• author
    • Michael McAuliffe

      Old Testament Teaching Assistant
    • September 27, 2013 in Theology

    Flint Knives and Tent Pegs: A Foreign Remnant

    A hasty circumcision and a swift act of vengeance—the Kenites seem to have produced some pretty hardcore ladies. But beyond being good stories, the tales of Tzipporah and Jael should spark our attention. For one thing, neither of these people are Israelites, so why do they have these roles in the Old Testament narrative? In another vein, what is their connection with the family of Abraham and the Israelites? They surely aren’t the only members of his family around, what makes them unique? What is God trying to communicate about the worship through the stories of the Kenites?

    Our most significant interaction with the Kenites, and so a good starting point, is through Jethro and Tzipporah. When Moses fleas Egypt after murdering an Egyptian, the Kenites take him in. The story clearly resembles the many times prior to this in the Pentateuch where women and wells play a significant role in the story. These women at a well get our brains thinking that God is about to extend his promises to another generation.

    For saving his daughters, Jethro invites Moses to stay with his family and gives Moses one of his daughters as a wife. Through his wife, named Tzipporah, Moses is given a son whom he calls Gershom. As Gershom sounds like ‘sojourner,’ it’s a puzzling name choice. Obviously Moses was in a land that didn’t belong to him, but wouldn’t the same be true in Egypt? This passage casts Moses in an interesting light that we don’t normally apply to him. Perhaps it was because of his training in Egypt as a prince, or perhaps it was his rejection by the Hebrews for which reason he was in Midian, but something had caused this miracle child to forget the promises of the God of his fathers. He had become resigned to the sojourning life. Moses didn’t have hope for the Promised Land.

    The story of this vice comes to a head on his journey back to Egypt. Moses has an incredible encounter with God who promises him that he will be the instrument of the Hebrews’ deliverance. Staff in hand and with the blessings of Papa Jethro, Moses’ family begin the journey ‘home.’ But along the way, Moses and God have an interesting exchange.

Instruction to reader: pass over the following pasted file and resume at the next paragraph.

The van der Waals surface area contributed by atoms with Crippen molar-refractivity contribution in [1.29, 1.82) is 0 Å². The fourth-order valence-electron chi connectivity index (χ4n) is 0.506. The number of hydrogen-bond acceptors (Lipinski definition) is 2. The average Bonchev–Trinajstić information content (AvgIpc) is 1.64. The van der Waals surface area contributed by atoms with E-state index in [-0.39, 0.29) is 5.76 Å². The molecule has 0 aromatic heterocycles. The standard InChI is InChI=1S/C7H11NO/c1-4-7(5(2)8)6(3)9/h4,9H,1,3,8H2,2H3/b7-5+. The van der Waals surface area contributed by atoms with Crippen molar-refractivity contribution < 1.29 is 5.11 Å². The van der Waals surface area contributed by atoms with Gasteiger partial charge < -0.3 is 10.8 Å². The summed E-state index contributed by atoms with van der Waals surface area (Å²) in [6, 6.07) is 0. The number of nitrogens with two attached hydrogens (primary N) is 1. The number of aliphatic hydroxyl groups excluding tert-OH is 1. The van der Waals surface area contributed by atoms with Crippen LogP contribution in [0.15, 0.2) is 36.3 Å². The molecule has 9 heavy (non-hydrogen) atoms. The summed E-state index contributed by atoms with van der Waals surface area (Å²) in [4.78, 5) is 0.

First, God speaks to Moses, providing him with some rhetorical devices for communicating to Pharaoh the problem of the Hebrew enslavement. At this point, Israel is described as God’s ‘firstborn son’ who is meant to serve God, something that ideally takes place outside of bondage. Then a little ways down the road Moses gets into a little tussle with the Lord outside the local Motel. It turns out that this struggle—somewhat reminiscent of Jacob’s confrontation with God in the desert—is all about another instance of Moses misplacing his inheritance of the promises given to Abraham: he hadn’t circumcised his son.

    The day—and Moses’ life—is saved by Tzipporah who leaps into action, grabs a knife, hastily circumcises her son, then touches the freshly removed foreskin to her husband’s feet exclaiming: “surely you are a bridegroom of blood to me!” Kind of an odd thing to say, and certainly an extraordinary event. What’s going on here?

    Fast-forward a couple generations and we meet a woman named Deborah. Deborah was a prophetess and a judge who ministered during a time when the Canaanites were oppressing the Israelites. When the people cried out to God concerning their oppression, he heard them and called Deborah to appoint someone to deal with the Canaanites. To make a long story short, eventually the commander of the army ends up at an old friend’s house: Heber the Kenite, husband of Jael. Jael hospitably opens her home to the man, but as he sleeps, she drives a tent peg through his temple. The deliverance from Canaan is fulfilled by the hand of Jael.